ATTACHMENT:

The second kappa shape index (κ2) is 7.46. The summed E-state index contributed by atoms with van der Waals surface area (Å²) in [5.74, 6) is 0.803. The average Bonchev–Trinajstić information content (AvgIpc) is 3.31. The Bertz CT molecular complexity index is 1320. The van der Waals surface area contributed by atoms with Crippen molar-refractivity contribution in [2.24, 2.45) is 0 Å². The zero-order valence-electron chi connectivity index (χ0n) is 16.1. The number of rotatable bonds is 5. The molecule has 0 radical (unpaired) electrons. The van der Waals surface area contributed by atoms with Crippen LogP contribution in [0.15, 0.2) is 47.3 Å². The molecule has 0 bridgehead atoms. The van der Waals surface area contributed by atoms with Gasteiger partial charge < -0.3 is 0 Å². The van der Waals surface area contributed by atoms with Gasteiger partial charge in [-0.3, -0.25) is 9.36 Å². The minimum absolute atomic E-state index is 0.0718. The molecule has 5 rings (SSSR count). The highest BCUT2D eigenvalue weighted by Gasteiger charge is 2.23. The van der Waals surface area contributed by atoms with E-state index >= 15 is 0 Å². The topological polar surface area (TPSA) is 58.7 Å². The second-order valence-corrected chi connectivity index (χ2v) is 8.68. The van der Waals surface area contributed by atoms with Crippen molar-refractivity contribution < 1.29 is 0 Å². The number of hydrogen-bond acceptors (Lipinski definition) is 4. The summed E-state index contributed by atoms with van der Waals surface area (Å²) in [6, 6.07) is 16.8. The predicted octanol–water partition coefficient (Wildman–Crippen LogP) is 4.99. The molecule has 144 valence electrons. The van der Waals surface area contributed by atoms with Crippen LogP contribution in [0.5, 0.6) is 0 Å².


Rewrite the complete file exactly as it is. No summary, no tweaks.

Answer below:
The second kappa shape index (κ2) is 7.46. The summed E-state index contributed by atoms with van der Waals surface area (Å²) in [5.74, 6) is 0.803. The average Bonchev–Trinajstić information content (AvgIpc) is 3.31. The Bertz CT molecular complexity index is 1320. The van der Waals surface area contributed by atoms with Crippen molar-refractivity contribution in [2.24, 2.45) is 0 Å². The zero-order valence-electron chi connectivity index (χ0n) is 16.1. The number of rotatable bonds is 5. The molecule has 0 radical (unpaired) electrons. The van der Waals surface area contributed by atoms with Crippen LogP contribution in [0.15, 0.2) is 47.3 Å². The molecule has 0 bridgehead atoms. The van der Waals surface area contributed by atoms with Gasteiger partial charge < -0.3 is 0 Å². The van der Waals surface area contributed by atoms with Gasteiger partial charge in [-0.3, -0.25) is 9.36 Å². The minimum absolute atomic E-state index is 0.0718. The molecule has 5 rings (SSSR count). The highest BCUT2D eigenvalue weighted by Gasteiger charge is 2.23. The van der Waals surface area contributed by atoms with E-state index >= 15 is 0 Å². The topological polar surface area (TPSA) is 58.7 Å². The second-order valence-corrected chi connectivity index (χ2v) is 8.68. The van der Waals surface area contributed by atoms with Crippen molar-refractivity contribution < 1.29 is 0 Å². The number of hydrogen-bond acceptors (Lipinski definition) is 4. The summed E-state index contributed by atoms with van der Waals surface area (Å²) in [6, 6.07) is 16.8. The predicted octanol–water partition coefficient (Wildman–Crippen LogP) is 4.99. The molecule has 144 valence electrons. The van der Waals surface area contributed by atoms with Crippen LogP contribution in [0.5, 0.6) is 0 Å².